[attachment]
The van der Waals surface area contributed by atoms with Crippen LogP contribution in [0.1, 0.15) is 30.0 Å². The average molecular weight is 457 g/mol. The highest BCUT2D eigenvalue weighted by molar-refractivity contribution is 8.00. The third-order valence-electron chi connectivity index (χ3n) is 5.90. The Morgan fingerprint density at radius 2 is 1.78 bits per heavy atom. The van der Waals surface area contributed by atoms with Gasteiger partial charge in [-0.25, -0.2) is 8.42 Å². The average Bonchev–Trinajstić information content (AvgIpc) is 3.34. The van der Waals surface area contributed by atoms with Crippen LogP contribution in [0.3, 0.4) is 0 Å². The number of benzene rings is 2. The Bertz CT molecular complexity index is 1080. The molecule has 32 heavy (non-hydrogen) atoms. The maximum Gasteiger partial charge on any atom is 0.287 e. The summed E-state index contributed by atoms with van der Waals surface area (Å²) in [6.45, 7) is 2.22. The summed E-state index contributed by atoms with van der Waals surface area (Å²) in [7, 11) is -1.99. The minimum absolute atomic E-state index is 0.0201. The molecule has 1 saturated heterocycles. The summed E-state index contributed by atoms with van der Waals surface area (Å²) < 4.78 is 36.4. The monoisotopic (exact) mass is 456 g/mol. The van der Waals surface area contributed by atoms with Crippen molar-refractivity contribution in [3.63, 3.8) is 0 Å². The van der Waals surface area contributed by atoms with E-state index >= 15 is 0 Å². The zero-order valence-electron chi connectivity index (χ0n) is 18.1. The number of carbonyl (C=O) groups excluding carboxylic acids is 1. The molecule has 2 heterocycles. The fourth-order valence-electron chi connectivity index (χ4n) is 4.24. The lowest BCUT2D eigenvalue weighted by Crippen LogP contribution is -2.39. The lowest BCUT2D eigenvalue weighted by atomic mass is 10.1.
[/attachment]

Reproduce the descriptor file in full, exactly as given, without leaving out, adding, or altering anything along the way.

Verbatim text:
The van der Waals surface area contributed by atoms with Crippen LogP contribution in [0.1, 0.15) is 30.0 Å². The average molecular weight is 457 g/mol. The highest BCUT2D eigenvalue weighted by molar-refractivity contribution is 8.00. The third-order valence-electron chi connectivity index (χ3n) is 5.90. The Morgan fingerprint density at radius 2 is 1.78 bits per heavy atom. The van der Waals surface area contributed by atoms with Gasteiger partial charge in [-0.25, -0.2) is 8.42 Å². The average Bonchev–Trinajstić information content (AvgIpc) is 3.34. The van der Waals surface area contributed by atoms with Crippen LogP contribution in [0.3, 0.4) is 0 Å². The number of benzene rings is 2. The Bertz CT molecular complexity index is 1080. The molecule has 32 heavy (non-hydrogen) atoms. The maximum Gasteiger partial charge on any atom is 0.287 e. The summed E-state index contributed by atoms with van der Waals surface area (Å²) in [6.45, 7) is 2.22. The summed E-state index contributed by atoms with van der Waals surface area (Å²) in [7, 11) is -1.99. The minimum absolute atomic E-state index is 0.0201. The molecule has 1 saturated heterocycles. The summed E-state index contributed by atoms with van der Waals surface area (Å²) < 4.78 is 36.4. The monoisotopic (exact) mass is 456 g/mol. The van der Waals surface area contributed by atoms with Crippen molar-refractivity contribution in [3.63, 3.8) is 0 Å². The van der Waals surface area contributed by atoms with E-state index >= 15 is 0 Å². The zero-order valence-electron chi connectivity index (χ0n) is 18.1. The number of carbonyl (C=O) groups excluding carboxylic acids is 1. The molecule has 2 heterocycles. The fourth-order valence-electron chi connectivity index (χ4n) is 4.24. The lowest BCUT2D eigenvalue weighted by Crippen LogP contribution is -2.39. The lowest BCUT2D eigenvalue weighted by atomic mass is 10.1.